Background: In industrial countries genotypes 3 and 4 of HEV are detected in swine, wild boar, deer and rabbits, and they are associated with autochthonous infections suggesting the existence of zoonotic HEV infections, compatible with the putative involvement of undercooked pork and big game products as a source of infection.
Objectives: To evaluate the prevalence of anti-HEV antibodies in different population groups in contact with animals and to investigate risk factors for HEV infection.
Study design: Serum samples were collected from 859 healthy French subjects, including pig farm workers, forestry workers and individuals without working contact with animals (control group). In addition, 58 swine veterinarians were included in the study. Subjects were interviewed using a structured questionnaire, and anti-HEV antibodies were investigated using a sensitive and specific sandwich ELISA.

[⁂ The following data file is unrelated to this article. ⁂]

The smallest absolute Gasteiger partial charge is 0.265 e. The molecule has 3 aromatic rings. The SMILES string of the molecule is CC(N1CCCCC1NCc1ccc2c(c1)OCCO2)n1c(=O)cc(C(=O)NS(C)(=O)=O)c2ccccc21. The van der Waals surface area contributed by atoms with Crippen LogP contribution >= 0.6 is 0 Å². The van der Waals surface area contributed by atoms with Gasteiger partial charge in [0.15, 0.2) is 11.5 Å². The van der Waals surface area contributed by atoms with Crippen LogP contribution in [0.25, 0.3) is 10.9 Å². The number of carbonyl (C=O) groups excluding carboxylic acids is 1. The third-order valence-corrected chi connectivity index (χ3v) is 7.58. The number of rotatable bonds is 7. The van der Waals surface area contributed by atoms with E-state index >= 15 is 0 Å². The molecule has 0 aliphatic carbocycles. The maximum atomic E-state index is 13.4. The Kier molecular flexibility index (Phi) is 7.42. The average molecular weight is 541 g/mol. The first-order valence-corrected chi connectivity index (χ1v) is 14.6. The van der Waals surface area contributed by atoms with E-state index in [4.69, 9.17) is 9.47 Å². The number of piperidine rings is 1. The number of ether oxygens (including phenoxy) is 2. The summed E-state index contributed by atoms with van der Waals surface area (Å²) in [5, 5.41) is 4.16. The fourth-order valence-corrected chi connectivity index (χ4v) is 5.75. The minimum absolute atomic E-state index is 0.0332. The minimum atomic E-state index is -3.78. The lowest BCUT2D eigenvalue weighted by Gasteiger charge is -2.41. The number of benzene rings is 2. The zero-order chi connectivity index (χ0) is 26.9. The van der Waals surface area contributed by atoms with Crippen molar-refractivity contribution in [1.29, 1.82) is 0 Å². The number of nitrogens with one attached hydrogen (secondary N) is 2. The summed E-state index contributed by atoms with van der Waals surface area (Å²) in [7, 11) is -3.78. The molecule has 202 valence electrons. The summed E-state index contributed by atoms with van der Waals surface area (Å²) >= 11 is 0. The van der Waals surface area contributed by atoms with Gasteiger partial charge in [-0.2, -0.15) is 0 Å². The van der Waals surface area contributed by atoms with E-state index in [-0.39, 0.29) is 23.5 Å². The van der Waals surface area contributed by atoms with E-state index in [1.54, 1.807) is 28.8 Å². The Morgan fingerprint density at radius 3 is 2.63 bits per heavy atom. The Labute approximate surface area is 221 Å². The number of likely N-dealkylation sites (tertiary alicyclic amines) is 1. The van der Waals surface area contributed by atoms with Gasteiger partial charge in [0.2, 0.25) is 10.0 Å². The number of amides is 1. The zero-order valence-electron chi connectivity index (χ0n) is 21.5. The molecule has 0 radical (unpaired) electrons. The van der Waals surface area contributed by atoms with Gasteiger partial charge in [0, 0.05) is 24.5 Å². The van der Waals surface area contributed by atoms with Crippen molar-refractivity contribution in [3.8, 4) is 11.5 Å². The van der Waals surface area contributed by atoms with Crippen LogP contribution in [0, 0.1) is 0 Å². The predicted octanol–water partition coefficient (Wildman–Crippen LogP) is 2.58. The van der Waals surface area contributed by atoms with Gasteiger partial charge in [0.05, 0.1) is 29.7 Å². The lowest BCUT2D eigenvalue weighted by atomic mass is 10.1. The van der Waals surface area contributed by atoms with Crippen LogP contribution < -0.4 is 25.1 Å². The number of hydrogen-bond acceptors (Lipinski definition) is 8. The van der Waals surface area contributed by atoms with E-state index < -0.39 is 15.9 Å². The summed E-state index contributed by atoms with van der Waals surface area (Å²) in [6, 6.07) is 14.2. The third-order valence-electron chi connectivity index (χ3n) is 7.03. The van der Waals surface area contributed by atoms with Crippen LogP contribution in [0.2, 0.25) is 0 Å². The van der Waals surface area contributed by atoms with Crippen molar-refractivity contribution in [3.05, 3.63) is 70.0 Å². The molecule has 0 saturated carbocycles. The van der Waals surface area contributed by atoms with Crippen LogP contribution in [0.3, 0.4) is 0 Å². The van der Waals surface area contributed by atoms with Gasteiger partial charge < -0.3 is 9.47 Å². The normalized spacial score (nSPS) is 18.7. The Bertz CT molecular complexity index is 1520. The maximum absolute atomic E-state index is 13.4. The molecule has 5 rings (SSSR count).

Results: Anti-Hepatitis E virus (HEV) antibodies were detected in 26% of control population, and in 36% and 44% of forestry and pig farm workers, respectively. In addition, an increase in seroprevalence from the north to the south of France was observed (30.2% versus 40.7%). Consumption of pork liver sausage (AOR 4.4, p < 10(-4)), occupational contact with animals (AOR 1.58, p = 0.038 for forestry workers and AOR 2.51, p < 10(-4) for pig farm workers), and living in southern France (AOR 1.47, p = 0.02), were independent risk factors. Wearing working gloves and boots might reduce HEV infection.
Conclusions: Occupational exposure to animals and consuming raw or undercooked pork liver sausage or pork liver play a significant role in HEV transmission in industrial countries.
Keywords: ALT; AOR; ELISA; Forestry workers; HEV; Hepatitis E virus; OR; Pig handlers; Pork liver sausage; RNA; Seroprevalence; adjusted odds ratio; alanine transaminase; enzyme linked immunosorbent assay; odds ratio; ribonucleic acid.
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